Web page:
Canada's Growth in Renewables to be Slower than U.S. or World

Consumption of renewable energies in Canada will grow at a slower rate than the rest of the world over three decades, and will grow much slower than most other energy sources in the country.

Canada's consumption of renewable energies will increase 1% per year until 2030, slower than the 1.7% expected in the U.S. and the 2.4% annual growth in renewables around the world.


Canada consumed 3.5 quadrillion Btu of hydroelectricity and other renewables in 2003, according to the latest data from the U.S. Department of Energy. Under the reference case for economic growth, consumption in this country will be 4.6 quads in 2030, 7% of the world's consumption of 62.4 quad.

Under low economic growth, Canada would increase consumption of renewables by 0.6% per year, reaching 4.1 quad by 2030 while, under high economic growth, consumption would rise 1.4% per year to 5.1 quad.

By comparison, annual U.S. growth would be 1.4% under the low-growth scenario and 2.0% under the high, while world consumption would increase 1.9% in a poor economy and 3.0% in a good economy. The highest increases for renewables are expected in developing countries, but Canada lags behind the average for all OECD nations.

The forecasts are contained in the International Energy Outlook 2006 released today by the Energy Information Administration, the statistical agency of the U.S. Department of Energy. The Canadian government does not produce data or forecasts on renewables in Canada.

"Every year, the data show Canada lagging behind our maligned neighbour to the south, our industrialized counterparts and virtually every other nation in the world," says Bill Eggertson, Executive Director of the Canadian Association for Renewable Energies. "If you disaggregate large hydro and biomass from the figures, Canada barely shows on the chart."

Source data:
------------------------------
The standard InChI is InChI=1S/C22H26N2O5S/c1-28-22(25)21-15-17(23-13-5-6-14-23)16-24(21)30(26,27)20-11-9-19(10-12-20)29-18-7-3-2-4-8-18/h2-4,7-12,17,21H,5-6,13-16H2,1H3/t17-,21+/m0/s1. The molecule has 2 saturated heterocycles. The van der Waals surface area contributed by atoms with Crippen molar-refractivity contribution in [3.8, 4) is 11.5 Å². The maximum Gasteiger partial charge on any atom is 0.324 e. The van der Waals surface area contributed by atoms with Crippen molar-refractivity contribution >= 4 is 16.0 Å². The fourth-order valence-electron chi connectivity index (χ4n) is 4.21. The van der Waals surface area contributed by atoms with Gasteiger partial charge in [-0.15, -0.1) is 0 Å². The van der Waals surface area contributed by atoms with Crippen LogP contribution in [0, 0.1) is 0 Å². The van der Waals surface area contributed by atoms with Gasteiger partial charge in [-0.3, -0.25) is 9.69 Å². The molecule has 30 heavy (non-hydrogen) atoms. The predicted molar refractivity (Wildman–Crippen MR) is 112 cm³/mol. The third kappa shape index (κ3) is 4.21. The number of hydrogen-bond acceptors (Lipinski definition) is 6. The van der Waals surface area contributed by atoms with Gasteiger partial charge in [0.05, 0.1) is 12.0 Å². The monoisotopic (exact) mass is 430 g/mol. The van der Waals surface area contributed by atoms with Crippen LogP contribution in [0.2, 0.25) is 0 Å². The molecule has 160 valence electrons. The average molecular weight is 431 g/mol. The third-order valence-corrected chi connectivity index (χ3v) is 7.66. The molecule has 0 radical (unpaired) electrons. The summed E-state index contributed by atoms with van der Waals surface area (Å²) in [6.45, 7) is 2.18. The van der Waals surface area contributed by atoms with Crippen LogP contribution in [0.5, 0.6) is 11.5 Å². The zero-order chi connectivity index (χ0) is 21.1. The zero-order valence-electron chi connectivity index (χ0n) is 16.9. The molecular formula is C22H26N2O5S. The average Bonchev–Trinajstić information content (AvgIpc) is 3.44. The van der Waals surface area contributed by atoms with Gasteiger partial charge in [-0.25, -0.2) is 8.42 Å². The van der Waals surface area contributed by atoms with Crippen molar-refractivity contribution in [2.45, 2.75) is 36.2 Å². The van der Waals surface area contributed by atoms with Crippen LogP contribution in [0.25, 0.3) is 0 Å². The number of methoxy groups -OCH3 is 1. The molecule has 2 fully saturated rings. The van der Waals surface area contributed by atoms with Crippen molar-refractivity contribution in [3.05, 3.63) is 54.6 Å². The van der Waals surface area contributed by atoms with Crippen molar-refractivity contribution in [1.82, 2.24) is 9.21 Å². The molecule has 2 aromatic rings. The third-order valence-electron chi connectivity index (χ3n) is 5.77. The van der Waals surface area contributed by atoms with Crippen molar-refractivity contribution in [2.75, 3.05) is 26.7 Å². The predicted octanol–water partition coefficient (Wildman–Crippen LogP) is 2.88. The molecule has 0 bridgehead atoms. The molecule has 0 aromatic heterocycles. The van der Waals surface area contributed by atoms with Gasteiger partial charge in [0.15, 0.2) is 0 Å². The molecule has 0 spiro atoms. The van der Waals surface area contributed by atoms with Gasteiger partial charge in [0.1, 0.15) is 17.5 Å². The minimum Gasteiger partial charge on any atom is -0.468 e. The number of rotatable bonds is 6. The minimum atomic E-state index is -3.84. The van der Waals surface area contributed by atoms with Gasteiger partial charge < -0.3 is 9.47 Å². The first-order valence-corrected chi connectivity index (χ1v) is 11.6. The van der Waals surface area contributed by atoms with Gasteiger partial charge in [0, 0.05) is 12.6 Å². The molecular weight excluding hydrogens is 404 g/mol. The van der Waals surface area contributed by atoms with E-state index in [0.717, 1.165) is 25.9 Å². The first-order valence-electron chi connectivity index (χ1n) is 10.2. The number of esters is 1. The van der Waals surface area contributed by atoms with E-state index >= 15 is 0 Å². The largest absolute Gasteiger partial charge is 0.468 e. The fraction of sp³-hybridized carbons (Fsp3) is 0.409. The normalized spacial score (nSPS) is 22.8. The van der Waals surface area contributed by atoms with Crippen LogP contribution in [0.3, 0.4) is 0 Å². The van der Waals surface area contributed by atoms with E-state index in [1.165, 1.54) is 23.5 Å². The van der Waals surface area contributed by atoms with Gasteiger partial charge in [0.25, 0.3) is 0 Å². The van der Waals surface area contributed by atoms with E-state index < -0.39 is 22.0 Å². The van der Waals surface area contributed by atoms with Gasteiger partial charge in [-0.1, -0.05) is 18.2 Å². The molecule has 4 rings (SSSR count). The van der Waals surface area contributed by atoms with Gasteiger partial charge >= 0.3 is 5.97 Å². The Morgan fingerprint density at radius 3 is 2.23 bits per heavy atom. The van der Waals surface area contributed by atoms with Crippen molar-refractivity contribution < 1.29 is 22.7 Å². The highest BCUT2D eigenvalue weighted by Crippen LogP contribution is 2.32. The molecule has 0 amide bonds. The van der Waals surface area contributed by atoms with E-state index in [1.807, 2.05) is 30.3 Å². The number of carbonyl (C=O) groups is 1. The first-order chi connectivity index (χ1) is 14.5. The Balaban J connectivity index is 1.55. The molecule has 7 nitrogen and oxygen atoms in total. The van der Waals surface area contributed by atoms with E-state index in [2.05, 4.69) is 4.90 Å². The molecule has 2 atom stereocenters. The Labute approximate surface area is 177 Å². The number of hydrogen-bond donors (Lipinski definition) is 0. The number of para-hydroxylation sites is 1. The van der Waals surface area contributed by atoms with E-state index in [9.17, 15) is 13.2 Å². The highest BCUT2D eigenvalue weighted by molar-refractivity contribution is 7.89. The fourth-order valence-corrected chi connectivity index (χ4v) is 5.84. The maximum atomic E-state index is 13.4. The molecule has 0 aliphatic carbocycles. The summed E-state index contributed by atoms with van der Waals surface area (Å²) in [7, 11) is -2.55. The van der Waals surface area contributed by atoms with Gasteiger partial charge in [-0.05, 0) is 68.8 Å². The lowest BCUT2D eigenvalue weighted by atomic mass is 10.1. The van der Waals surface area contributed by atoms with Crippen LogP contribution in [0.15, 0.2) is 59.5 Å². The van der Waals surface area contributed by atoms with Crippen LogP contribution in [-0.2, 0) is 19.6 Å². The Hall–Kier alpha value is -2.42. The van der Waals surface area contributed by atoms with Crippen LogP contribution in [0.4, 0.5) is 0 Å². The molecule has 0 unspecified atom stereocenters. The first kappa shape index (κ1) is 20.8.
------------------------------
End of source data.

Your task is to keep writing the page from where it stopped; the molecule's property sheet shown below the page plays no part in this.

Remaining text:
The data reflect only the consumption of marketable energy and do not include green heat sources such as geothermal heat pumps and solar thermal, nor many green power sources such as off-grid solar panels and wind turbines. C.A.R.E. has previously estimated that non-valorized renewables are at least 50% of the level of marketed renewables.

End-users in Canada will actually decrease consumption of renewables, due to the expected 3.1% annual decline in the industrial sector until 2030. While renewables grow by 1.0% per year under the reference case, consumption of nuclear grows by 1.6%, natural gas by 1.9% and coal by 2.1%, with only growth in oil consumption lower than renewables.

"We have been warning for years that the market share for renewables in Canada is declining," explains Eggertson. "We may be installing more wind turbines, but that smart growth is over-shadowed by the increased consumption from fossil fuels and ignores a number of policy issues such as Ontario's re-commitment to nuclear and the federal decimation of a number of policies."

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